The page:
The abiding dilemma with politics is how much is cock-up and how much is conspiracy. Let's take the fox-hunting bill as an example, first of all as a cock-up.
The Tories have a problem with their back-benchers (especially those of the red-meat persuasion). There is a residue of resentment from the way that the Labour Party forced through the fox hunting ban back in 2004, especially the none-too-subtle elements of class war
that came with it. Since with his majority of 16 David Cameron is going to have to rely on his fractious back-benchers to get key legislation trough this Parliament, why not throw them a bone early? There's a problem, in that the ban is fairly totemic for the Labour Party, and there are enough Tory antis
to prevent it getting through a vote of the full house, but this shouldn't be a problem because the fox-hunting bill only affects England and Wales, where the Tories have a thumping majority. Into this stump the SNP, announcing that they will oppose the ban being relaxed
and forcing the Government to pull the motion
Results: Egg on face all round, Government looks weak and pusillanimous. SNP look like king-makers, and Labour get to keep their ban. Now, let's look at this again as a conspiracy.
The Tories have a long-term aim of instituting English Votes for English Laws, but certain back-benchers are unhappy about the means of getting there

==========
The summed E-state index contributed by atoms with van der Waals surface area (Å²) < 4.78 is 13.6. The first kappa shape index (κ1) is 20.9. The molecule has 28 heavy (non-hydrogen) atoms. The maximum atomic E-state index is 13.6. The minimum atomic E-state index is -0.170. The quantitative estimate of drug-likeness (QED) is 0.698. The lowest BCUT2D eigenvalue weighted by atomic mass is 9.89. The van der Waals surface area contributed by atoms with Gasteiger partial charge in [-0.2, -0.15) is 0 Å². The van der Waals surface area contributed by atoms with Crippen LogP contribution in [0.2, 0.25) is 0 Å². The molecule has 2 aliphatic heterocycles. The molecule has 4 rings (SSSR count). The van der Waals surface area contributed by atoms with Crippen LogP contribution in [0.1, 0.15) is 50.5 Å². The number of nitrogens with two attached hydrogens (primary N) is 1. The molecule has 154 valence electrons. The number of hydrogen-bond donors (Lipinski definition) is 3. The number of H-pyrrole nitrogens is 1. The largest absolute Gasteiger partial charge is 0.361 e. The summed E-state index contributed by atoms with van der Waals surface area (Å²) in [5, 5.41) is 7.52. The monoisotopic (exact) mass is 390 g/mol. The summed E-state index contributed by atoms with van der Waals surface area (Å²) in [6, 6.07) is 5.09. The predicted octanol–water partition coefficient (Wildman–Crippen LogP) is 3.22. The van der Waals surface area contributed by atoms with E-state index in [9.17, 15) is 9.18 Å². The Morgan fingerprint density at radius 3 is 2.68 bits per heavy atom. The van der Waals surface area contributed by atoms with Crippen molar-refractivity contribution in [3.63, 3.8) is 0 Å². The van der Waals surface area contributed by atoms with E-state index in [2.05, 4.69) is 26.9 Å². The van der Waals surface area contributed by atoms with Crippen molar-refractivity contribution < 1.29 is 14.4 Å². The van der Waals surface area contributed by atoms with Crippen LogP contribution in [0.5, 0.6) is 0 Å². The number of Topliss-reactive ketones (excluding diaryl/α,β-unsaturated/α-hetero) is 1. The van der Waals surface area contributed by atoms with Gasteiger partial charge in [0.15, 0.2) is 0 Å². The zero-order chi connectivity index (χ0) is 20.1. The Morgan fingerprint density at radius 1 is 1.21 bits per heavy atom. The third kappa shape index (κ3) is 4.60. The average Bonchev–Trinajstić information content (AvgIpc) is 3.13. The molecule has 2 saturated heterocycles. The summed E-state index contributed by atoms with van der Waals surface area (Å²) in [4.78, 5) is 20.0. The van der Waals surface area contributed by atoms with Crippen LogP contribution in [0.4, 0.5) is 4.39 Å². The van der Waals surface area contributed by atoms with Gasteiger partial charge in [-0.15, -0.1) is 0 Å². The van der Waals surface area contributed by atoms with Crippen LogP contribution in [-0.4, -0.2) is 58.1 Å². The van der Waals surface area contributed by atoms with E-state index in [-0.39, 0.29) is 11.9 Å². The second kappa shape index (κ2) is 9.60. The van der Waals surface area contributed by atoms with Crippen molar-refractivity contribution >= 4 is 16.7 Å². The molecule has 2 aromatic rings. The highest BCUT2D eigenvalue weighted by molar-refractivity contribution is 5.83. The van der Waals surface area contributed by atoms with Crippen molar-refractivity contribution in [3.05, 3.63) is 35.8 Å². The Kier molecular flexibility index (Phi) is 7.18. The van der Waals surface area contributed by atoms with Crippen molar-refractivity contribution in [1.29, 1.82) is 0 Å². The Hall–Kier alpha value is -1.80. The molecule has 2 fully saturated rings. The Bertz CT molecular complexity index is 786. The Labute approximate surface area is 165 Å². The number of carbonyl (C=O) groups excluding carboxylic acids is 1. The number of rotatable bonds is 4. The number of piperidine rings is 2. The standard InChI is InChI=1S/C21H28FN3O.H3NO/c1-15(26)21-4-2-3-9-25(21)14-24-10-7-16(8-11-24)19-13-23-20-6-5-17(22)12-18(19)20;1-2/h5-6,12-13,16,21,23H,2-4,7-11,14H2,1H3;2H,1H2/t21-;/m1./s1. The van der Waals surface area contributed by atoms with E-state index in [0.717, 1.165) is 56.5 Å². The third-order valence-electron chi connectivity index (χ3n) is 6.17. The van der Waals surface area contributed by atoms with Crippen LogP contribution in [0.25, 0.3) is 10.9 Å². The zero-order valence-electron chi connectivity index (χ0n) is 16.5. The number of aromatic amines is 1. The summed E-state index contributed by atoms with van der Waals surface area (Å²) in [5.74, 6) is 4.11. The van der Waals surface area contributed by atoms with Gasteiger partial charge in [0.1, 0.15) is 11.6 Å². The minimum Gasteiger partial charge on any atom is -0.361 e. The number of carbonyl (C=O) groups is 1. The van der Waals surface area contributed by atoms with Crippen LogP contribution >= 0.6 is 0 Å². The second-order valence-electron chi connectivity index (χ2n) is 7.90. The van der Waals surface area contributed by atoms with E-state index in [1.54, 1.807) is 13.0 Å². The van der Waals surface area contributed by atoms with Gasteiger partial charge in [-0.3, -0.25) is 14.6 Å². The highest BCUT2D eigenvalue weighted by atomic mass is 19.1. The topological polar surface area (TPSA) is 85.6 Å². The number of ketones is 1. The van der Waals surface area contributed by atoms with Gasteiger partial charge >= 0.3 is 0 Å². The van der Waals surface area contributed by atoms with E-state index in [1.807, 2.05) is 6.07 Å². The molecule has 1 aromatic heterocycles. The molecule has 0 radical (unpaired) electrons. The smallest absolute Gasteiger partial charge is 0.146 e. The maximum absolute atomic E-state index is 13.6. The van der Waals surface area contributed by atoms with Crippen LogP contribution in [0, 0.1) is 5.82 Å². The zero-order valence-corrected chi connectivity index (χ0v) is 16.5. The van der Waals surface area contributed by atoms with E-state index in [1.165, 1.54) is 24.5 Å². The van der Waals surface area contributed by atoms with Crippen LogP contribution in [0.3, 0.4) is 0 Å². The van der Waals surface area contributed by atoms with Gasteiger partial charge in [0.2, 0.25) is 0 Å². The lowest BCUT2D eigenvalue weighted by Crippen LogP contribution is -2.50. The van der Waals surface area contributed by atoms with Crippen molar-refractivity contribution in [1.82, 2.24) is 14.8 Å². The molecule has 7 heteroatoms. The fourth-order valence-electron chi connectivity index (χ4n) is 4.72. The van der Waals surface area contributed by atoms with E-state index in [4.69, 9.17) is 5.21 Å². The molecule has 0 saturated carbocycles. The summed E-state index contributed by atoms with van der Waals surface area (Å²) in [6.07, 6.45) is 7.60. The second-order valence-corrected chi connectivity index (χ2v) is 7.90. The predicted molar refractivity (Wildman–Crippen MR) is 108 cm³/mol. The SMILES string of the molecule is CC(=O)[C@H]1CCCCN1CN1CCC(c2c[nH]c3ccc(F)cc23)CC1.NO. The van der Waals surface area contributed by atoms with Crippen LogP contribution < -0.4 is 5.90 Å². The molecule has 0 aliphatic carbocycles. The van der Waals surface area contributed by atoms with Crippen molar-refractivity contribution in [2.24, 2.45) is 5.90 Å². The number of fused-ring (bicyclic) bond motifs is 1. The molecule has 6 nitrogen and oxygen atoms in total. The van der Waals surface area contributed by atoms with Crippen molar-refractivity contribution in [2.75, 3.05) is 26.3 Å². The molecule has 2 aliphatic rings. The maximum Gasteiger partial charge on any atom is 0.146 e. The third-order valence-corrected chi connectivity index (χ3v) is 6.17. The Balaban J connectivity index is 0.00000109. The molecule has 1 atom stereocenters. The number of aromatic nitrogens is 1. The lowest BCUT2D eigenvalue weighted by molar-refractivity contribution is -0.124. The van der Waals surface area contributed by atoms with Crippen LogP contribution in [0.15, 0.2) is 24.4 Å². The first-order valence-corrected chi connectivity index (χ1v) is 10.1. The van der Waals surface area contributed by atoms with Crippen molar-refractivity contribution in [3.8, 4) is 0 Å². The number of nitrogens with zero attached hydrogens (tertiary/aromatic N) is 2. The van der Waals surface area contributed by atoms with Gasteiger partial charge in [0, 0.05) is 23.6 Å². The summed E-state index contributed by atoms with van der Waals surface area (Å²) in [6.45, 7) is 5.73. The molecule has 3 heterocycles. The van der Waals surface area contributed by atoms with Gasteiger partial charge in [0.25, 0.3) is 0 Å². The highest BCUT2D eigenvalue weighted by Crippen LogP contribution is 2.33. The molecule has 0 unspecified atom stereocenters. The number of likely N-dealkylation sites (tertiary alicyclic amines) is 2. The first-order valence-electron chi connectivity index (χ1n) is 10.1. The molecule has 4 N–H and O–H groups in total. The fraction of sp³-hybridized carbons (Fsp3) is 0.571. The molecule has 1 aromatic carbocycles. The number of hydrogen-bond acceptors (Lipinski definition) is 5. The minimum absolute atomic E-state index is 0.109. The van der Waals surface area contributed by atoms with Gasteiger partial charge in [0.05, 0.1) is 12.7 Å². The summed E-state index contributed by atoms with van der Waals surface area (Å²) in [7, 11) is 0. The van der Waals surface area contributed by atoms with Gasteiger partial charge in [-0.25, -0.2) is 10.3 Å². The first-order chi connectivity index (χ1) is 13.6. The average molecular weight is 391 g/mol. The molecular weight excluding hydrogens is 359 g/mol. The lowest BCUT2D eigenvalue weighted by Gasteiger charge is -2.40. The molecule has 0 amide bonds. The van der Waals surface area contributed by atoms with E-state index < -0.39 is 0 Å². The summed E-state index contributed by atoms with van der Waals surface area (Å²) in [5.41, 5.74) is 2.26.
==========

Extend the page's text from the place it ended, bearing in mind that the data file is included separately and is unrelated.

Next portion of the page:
. A free vote on relaxing the fox-hunting ban was in the Tory manifesto
, but the last thing David Cameron wants is endless wrangling about toffs on horseback. The SNP have used fox-hunting frequently as a perfect example of a bill which only affects England, and which they would therefore never vote on
. However, it was always likely that they would be unable to resist stirring the pot by embarrassing the Government.
The result is a bill that plainly and obviously only affects England, but that the SNP go into linguistic contortions to justify voting against. At a stroke the 'self-denying convention' that the SNP have talked about in the past (partly as a reason EVEL is unnecessary) is blown forever. The need for EVEL (as far as the Tories are concerned) is clearer than ever. The back-bench Tories who have been most troublesome over EVEL are also among the most pro-hunting.
Result: SNP look duplicitous, hypocritical and a bit ridiculous. The Government has a concrete example of why EVEL is required, and its back-bench doubters have had a prize objective taken away from them because it hasn't been introduced yet.
Usually the answer to these questions is cock-up. I'm not so sure this time.